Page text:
“In fact, in Crawford’s motion to dismiss, he brazenly repeats his assertion that Judge Marchman illegally disclosed Campbell’s personnel records, and he even accuses her of having unclean hands,” stated Marchman’s memorandum.

Marchman knocked Crawford and Campbell for claiming the Inspector General’s (IG) letter “officially cleared (Campbell) of wrongdoing.”

“...the IG’s letter does not proclaim that Campbell has been ‘officially cleared of wrongdoing,’ nor does it conclude that she did not destroy documents or commit payroll fraud,” stated Marchman’s memorandum. “The letter merely states that ‘the available facts do not provide sufficient cause’ for Campbell’s arrest, so the IG is closing its file.”

Marchman notes, as reported in The Ouachita Citizen, that Jones, the district attorney, claimed State Police investigators had compiled an investigative report that contradicted the findings in the Inspector General’s letter. However, that State Police report could not be produced in response to The Ouachita Citizen’s public records requests to several state entities because Jones had classified the investigation as ongoing. The investigation had been forwarded to the state Attorney General’s office for “consideration of potential criminal prosecution.”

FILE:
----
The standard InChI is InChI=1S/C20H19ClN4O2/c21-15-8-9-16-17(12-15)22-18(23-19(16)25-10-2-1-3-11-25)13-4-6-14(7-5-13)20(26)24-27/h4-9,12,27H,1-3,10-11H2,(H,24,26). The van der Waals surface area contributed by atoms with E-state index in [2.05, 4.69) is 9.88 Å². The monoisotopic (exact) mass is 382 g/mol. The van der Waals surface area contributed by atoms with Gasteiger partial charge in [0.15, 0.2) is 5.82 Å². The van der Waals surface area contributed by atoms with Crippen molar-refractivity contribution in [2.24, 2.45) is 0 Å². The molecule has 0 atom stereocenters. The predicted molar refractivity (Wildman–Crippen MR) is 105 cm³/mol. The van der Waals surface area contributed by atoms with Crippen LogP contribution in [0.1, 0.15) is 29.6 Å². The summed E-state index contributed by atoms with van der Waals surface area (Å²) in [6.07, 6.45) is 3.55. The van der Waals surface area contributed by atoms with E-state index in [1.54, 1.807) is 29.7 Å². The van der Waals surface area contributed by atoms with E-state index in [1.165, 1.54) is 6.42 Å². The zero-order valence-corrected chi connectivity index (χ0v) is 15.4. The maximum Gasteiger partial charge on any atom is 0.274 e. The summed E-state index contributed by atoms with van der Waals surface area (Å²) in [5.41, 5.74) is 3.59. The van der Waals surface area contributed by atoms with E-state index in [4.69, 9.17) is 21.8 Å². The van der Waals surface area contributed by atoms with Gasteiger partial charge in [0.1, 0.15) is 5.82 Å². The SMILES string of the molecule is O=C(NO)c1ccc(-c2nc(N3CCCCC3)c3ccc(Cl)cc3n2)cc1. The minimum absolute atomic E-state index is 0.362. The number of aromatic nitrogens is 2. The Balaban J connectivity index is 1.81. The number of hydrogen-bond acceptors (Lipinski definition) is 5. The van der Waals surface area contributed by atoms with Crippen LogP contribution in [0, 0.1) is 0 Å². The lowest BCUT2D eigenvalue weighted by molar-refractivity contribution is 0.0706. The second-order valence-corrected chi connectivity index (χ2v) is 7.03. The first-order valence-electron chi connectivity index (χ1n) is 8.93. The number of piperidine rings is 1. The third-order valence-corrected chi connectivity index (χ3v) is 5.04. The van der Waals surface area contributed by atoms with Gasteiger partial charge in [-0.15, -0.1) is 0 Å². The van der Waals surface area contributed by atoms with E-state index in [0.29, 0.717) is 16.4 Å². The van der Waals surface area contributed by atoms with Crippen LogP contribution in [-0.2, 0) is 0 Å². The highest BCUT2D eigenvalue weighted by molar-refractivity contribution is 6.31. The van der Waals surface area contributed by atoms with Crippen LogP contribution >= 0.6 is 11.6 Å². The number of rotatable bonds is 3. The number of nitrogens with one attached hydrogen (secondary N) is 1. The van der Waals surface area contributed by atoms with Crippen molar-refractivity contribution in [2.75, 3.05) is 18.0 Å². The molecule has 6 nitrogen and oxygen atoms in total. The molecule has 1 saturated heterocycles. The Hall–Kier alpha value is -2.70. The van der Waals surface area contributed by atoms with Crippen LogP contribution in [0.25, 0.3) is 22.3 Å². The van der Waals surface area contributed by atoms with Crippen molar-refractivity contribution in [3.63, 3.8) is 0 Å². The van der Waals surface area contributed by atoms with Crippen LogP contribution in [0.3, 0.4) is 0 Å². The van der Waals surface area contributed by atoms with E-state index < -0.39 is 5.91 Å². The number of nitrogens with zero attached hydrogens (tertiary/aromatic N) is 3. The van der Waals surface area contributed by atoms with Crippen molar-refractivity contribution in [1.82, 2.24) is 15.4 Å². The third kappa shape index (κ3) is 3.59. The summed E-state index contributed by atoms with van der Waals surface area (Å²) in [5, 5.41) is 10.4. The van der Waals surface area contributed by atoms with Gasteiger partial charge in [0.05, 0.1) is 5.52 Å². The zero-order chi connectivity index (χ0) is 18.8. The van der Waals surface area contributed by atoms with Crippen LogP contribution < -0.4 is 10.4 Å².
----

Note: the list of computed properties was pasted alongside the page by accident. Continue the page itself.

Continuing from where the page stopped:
An ongoing investigation means Campbell has not been cleared of wrongdoing, Marchman argued.

In support of her rebuttal of Campbell’s and Crawford’s motions to dismiss, Marchman filed a copy of The Ouachita Citizen’s news report, “DA’s actions cripple court probe,” which detailed Jones’ contradictory account of communications with investigators, his filing of misleading court documents and his decision to keep from investigators a copy of The Ouachita Citizen’s criminal complaint against the court.

“Judge Marchman is submitting the LSP’s report to show this Court that Crawford is intentionally misleading it by filing the IG’s letter alone, by telling this Court that Campbell has been ‘officially cleared of wrongdoing,’ and by concealing the fact that Campbell is still being investigated,” stated Marchman’s memorandum.